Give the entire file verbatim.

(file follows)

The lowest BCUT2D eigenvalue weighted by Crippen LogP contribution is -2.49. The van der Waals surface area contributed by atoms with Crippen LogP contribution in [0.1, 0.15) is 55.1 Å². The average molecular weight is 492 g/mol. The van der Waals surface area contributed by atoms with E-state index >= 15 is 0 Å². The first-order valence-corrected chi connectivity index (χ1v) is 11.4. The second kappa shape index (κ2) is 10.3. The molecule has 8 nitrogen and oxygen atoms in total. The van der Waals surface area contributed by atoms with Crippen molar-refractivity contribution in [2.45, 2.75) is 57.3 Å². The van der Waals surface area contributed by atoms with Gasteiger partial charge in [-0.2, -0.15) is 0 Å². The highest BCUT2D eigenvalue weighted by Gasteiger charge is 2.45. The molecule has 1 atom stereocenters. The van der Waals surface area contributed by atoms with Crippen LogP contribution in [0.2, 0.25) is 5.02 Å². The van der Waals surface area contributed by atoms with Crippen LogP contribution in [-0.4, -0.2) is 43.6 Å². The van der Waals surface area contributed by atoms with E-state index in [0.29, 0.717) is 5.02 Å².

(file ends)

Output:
The lowest BCUT2D eigenvalue weighted by Crippen LogP contribution is -2.49. The van der Waals surface area contributed by atoms with Crippen LogP contribution in [0.1, 0.15) is 55.1 Å². The average molecular weight is 492 g/mol. The van der Waals surface area contributed by atoms with E-state index >= 15 is 0 Å². The first-order valence-corrected chi connectivity index (χ1v) is 11.4. The second kappa shape index (κ2) is 10.3. The molecule has 8 nitrogen and oxygen atoms in total. The van der Waals surface area contributed by atoms with Crippen molar-refractivity contribution in [2.45, 2.75) is 57.3 Å². The van der Waals surface area contributed by atoms with Gasteiger partial charge in [-0.2, -0.15) is 0 Å². The highest BCUT2D eigenvalue weighted by Gasteiger charge is 2.45. The molecule has 1 atom stereocenters. The van der Waals surface area contributed by atoms with Crippen LogP contribution in [0.2, 0.25) is 5.02 Å². The van der Waals surface area contributed by atoms with Crippen LogP contribution in [-0.4, -0.2) is 43.6 Å². The van der Waals surface area contributed by atoms with E-state index in [0.29, 0.717) is 5.02 Å².